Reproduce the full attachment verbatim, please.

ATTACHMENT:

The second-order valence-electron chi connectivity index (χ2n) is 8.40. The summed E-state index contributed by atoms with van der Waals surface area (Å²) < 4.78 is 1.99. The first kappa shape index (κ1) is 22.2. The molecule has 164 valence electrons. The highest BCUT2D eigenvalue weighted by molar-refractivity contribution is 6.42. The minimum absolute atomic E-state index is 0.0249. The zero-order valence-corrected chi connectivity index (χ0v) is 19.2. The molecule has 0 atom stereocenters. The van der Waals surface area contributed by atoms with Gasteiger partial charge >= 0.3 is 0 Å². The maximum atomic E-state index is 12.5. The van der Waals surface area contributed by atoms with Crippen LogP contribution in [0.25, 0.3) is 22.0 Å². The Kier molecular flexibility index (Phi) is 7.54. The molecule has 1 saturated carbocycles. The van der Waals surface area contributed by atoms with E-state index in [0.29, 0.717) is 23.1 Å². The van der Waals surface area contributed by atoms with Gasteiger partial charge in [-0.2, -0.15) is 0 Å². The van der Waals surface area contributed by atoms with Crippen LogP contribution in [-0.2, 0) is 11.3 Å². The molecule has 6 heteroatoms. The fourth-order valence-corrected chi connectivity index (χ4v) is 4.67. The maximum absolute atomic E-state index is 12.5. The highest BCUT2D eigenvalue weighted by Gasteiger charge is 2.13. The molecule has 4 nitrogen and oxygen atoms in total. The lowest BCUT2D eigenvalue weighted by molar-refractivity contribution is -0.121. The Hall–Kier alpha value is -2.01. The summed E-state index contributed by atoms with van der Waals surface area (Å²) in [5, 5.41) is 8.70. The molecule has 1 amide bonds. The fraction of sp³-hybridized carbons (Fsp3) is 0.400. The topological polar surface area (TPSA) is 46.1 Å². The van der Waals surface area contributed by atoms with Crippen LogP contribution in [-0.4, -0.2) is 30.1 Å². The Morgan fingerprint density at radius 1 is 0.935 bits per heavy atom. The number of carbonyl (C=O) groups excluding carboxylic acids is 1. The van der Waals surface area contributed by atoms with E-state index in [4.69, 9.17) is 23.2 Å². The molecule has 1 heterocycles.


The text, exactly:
The second-order valence-electron chi connectivity index (χ2n) is 8.40. The summed E-state index contributed by atoms with van der Waals surface area (Å²) < 4.78 is 1.99. The first kappa shape index (κ1) is 22.2. The molecule has 164 valence electrons. The highest BCUT2D eigenvalue weighted by molar-refractivity contribution is 6.42. The minimum absolute atomic E-state index is 0.0249. The zero-order valence-corrected chi connectivity index (χ0v) is 19.2. The molecule has 0 atom stereocenters. The van der Waals surface area contributed by atoms with Gasteiger partial charge >= 0.3 is 0 Å². The maximum atomic E-state index is 12.5. The van der Waals surface area contributed by atoms with Crippen LogP contribution in [0.25, 0.3) is 22.0 Å². The Kier molecular flexibility index (Phi) is 7.54. The molecule has 1 saturated carbocycles. The van der Waals surface area contributed by atoms with E-state index in [0.29, 0.717) is 23.1 Å². The van der Waals surface area contributed by atoms with Gasteiger partial charge in [-0.2, -0.15) is 0 Å². The van der Waals surface area contributed by atoms with Crippen LogP contribution in [-0.2, 0) is 11.3 Å². The molecule has 6 heteroatoms. The fourth-order valence-corrected chi connectivity index (χ4v) is 4.67. The maximum absolute atomic E-state index is 12.5. The highest BCUT2D eigenvalue weighted by Gasteiger charge is 2.13. The molecule has 4 nitrogen and oxygen atoms in total. The lowest BCUT2D eigenvalue weighted by molar-refractivity contribution is -0.121. The Hall–Kier alpha value is -2.01. The summed E-state index contributed by atoms with van der Waals surface area (Å²) in [5, 5.41) is 8.70. The molecule has 1 amide bonds. The fraction of sp³-hybridized carbons (Fsp3) is 0.400. The topological polar surface area (TPSA) is 46.1 Å². The van der Waals surface area contributed by atoms with Crippen LogP contribution in [-0.4, -0.2) is 30.1 Å². The Morgan fingerprint density at radius 1 is 0.935 bits per heavy atom. The number of carbonyl (C=O) groups excluding carboxylic acids is 1. The van der Waals surface area contributed by atoms with E-state index in [4.69, 9.17) is 23.2 Å². The molecule has 1 heterocycles.